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Harry Potter and the Goblet of Fire - Stephen Fry, J.K. Rowling
Harry Potter and the Goblet of Fire
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Harry Potter and the Goblet of Fire audio book Part 2 follows on from Part 1 where Harry begins his fourth year at Hogwarts School of Witchcraft and Wizardry. The complete story is also available on audio in 14 cassettes. Harry Potter and the Goblet of Fire is the long-awaited, heavily hyped... show more
Harry Potter and the Goblet of Fire audio book Part 2 follows on from Part 1 where Harry begins his fourth year at Hogwarts School of Witchcraft and Wizardry. The complete story is also available on audio in 14 cassettes. Harry Potter and the Goblet of Fire is the long-awaited, heavily hyped fourth instalment of a phenomenally successful series that has captured the imagination of millions of readers, young and old, across the globe. For J K Rowling the pressure is certainly on to continue to come up with thrilling, pacey storylines that allow her hero to mature into a young man without detracting from the magical secret that has made Harry into a superstar. In this book, the teenage Harry has a certain gawky charm that fits well with his advancing adolescence. As the story moves on, Harry too moves on to a new level of maturity that leaves the reader wondering how he will learn from his experiences, and liking him all the more as a character. Once returned to Hogwarts after his summer holiday with the dreadful Dursleys and an extraordinary outing to the Quidditch World Cup, the 14-year-old Harry and his fellow pupils are enraptured by the promise of the Triwizard Tournament: an ancient, ritualistic tournament that brings Hogwarts together with two other schools of wizardry--Durmstrang and Beauxbatons--in heated competition. But when Harry's name is pulled from the Goblet of Fire, and he is chosen to champion Hogwarts in the tournament, the trouble really begins. Still reeling from the effects of a terrifying nightmare that has left him shaken, and with the lightning-shaped scar on his head throbbing with pain (a sure sign that the evil Voldemort, Harry's sworn enemy, is close), Harry becomes at once the most popular boy in school. Yet, despite his fame, he is totally unprepared for the furore that follows. This is a hefty volume: 636 pages, of which probably at least 200 could have been cut without detracting from the story. The weight and complexity of the book is perhaps a hint that Rowling now has her eye sharply focused on her adult audience, and the average child-reader (particularly one who is coming to Harry Potter for the first time) may well find its girth daunting. Rowling's ironic and pointed observations on tabloid journalism and the nature of media hype is just one of the references littered through the book that will tickle the grown-ups but may well fly over the heads of her young fans.However, after a slow start, Harry Potter and the Goblet of Fire really starts to sparkle halfway through with Rowling's familiar magic (and yes, there is a death--sudden and tragic--and yes, Harry does start to notice girls). The crux of this story, however, is Harry's gradual coming-of-age and his handling of the increasingly determined threats to his own life. This book is pivotal, not just for the author for whom the heat is well and truly on, but for Harry and his readers who, by the last chapter, are left in little doubt that there is much more to come. (Ages 10 to adult) --Susan Harrison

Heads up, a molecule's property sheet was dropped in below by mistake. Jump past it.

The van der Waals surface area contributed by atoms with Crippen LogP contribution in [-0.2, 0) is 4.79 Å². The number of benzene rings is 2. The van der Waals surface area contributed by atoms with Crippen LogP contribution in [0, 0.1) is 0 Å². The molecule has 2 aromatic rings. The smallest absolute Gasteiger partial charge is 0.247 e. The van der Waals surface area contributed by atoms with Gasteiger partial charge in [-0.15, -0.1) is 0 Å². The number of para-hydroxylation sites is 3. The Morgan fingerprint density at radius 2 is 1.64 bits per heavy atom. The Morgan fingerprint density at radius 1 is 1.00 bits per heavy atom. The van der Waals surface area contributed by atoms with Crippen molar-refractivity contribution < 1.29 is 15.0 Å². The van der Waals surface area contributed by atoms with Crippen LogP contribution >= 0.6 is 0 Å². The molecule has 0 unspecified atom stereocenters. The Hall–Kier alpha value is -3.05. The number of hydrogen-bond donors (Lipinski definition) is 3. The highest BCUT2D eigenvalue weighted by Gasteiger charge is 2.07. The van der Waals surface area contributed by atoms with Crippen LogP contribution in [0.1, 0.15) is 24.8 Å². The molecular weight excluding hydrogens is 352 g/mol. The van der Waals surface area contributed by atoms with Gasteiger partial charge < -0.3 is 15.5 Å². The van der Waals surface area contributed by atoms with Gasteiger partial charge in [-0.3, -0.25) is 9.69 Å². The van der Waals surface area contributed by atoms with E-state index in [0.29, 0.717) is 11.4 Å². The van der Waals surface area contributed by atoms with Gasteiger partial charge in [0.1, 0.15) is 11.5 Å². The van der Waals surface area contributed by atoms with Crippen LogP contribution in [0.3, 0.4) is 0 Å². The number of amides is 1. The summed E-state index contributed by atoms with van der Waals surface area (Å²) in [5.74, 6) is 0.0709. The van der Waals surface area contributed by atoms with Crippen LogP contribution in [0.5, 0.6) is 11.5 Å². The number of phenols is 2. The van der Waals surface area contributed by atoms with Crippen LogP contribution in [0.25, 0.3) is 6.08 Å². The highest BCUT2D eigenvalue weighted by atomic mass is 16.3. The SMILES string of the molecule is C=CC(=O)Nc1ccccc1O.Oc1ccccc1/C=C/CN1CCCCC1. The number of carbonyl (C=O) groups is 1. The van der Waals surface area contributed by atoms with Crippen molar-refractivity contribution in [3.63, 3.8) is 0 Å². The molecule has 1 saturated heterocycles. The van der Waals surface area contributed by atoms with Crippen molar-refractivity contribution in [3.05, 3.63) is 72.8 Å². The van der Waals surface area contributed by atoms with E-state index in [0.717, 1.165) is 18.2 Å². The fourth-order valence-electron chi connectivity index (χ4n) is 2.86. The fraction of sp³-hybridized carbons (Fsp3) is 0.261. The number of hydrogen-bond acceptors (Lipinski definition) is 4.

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ISBN: 9781855496590
Publisher: BBC
Edition language: English
Series: Harry Potter (#4)
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Community Reviews
Kell's Reading Realm
Kell's Reading Realm rated it
5.0 Harry Potter and the Goblet of Fire
Diving back into the world of Harry Potter has been really fun. I forgot just how much I missed this series. Jim Dale is extraordinary as he reads the book. I am catching so many things that I either skimmed over when I read it the first time because I was inhaling the book, or just plain forgot. It...
Url Phantomhive
Url Phantomhive rated it
4.0 Harry Potter And The Goblet Of Fire
The review below was based on my first read of the Harry Potter books, ages ago and in Dutch. Updated reviews will follow after a reread (in English) I plan to do. The Prisoner of Azkaban was my favorite book of the series, so it's obvious I didn't like this one as much as I did the third. In my o...
Bookish Blerd
Bookish Blerd rated it
5.0 Harry Potter and the Goblet of Fire
Ugh the feels! I went back and forth between listening to Stephen Fry and reading the actual book this time. I love that Harry is using the threat of Sirius to get just a little bit of peace from the Dursley's. I am so happy that he and Sirius are corresponding and that he still has hope of cleari...
Knotty Thoughts
Knotty Thoughts rated it
5.0
Jim Dale is really a phenomenal narrator. In addition to having a gazillion voices to remember how to portray, he makes each of them memorable and constantly evolving along with the character's story arc. The Harry we see (and listen to) here - aged 14, with the beginnings of adolescent fears and in...
A Scottish-Canadian Blethering On About Books
A Scottish-Canadian Blethering On About Books rated it
3.0 Harry Potter and the Goblet of Fire (Rowling)
This is a novel where J.K. Rowling's games metaphor, always present in the Quidditch chapters of her stories, is taken to another level. About the first half of this novel centres around the Quidditch World Cup, which for plot purposes brings us into the larger world with a vengeance, providing the ...
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